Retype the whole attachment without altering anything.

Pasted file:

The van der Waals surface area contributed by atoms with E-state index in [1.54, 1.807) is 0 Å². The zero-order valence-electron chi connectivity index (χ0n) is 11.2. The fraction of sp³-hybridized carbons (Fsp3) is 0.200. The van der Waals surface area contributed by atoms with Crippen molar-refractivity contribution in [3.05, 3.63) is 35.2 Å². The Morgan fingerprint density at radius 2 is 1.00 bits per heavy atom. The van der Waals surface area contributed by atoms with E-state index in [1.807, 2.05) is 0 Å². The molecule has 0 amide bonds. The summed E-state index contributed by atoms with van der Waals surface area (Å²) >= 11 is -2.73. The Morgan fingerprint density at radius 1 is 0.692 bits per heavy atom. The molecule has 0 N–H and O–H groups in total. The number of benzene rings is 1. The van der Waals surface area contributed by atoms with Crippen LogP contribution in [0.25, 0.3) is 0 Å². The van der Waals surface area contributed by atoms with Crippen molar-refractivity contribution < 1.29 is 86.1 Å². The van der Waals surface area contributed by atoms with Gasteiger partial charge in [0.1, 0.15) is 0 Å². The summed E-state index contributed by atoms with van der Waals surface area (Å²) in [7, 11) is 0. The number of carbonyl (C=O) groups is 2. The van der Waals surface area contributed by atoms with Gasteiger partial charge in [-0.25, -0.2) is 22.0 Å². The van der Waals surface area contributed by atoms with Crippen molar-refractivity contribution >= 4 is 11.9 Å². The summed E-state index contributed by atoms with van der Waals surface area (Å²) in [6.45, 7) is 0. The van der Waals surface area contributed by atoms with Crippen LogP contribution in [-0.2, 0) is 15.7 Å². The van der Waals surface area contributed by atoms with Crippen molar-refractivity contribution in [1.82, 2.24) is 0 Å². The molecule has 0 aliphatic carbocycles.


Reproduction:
The van der Waals surface area contributed by atoms with E-state index in [1.54, 1.807) is 0 Å². The zero-order valence-electron chi connectivity index (χ0n) is 11.2. The fraction of sp³-hybridized carbons (Fsp3) is 0.200. The van der Waals surface area contributed by atoms with Crippen molar-refractivity contribution in [3.05, 3.63) is 35.2 Å². The Morgan fingerprint density at radius 2 is 1.00 bits per heavy atom. The van der Waals surface area contributed by atoms with E-state index in [1.807, 2.05) is 0 Å². The molecule has 0 amide bonds. The summed E-state index contributed by atoms with van der Waals surface area (Å²) >= 11 is -2.73. The Morgan fingerprint density at radius 1 is 0.692 bits per heavy atom. The molecule has 0 N–H and O–H groups in total. The number of benzene rings is 1. The van der Waals surface area contributed by atoms with Crippen LogP contribution in [0.25, 0.3) is 0 Å². The van der Waals surface area contributed by atoms with Crippen molar-refractivity contribution < 1.29 is 86.1 Å². The van der Waals surface area contributed by atoms with Gasteiger partial charge in [0.1, 0.15) is 0 Å². The summed E-state index contributed by atoms with van der Waals surface area (Å²) in [7, 11) is 0. The number of carbonyl (C=O) groups is 2. The van der Waals surface area contributed by atoms with Gasteiger partial charge in [-0.25, -0.2) is 22.0 Å². The van der Waals surface area contributed by atoms with Crippen molar-refractivity contribution >= 4 is 11.9 Å². The summed E-state index contributed by atoms with van der Waals surface area (Å²) in [6.45, 7) is 0. The van der Waals surface area contributed by atoms with Crippen LogP contribution in [-0.2, 0) is 15.7 Å². The van der Waals surface area contributed by atoms with Crippen molar-refractivity contribution in [1.82, 2.24) is 0 Å². The molecule has 0 aliphatic carbocycles.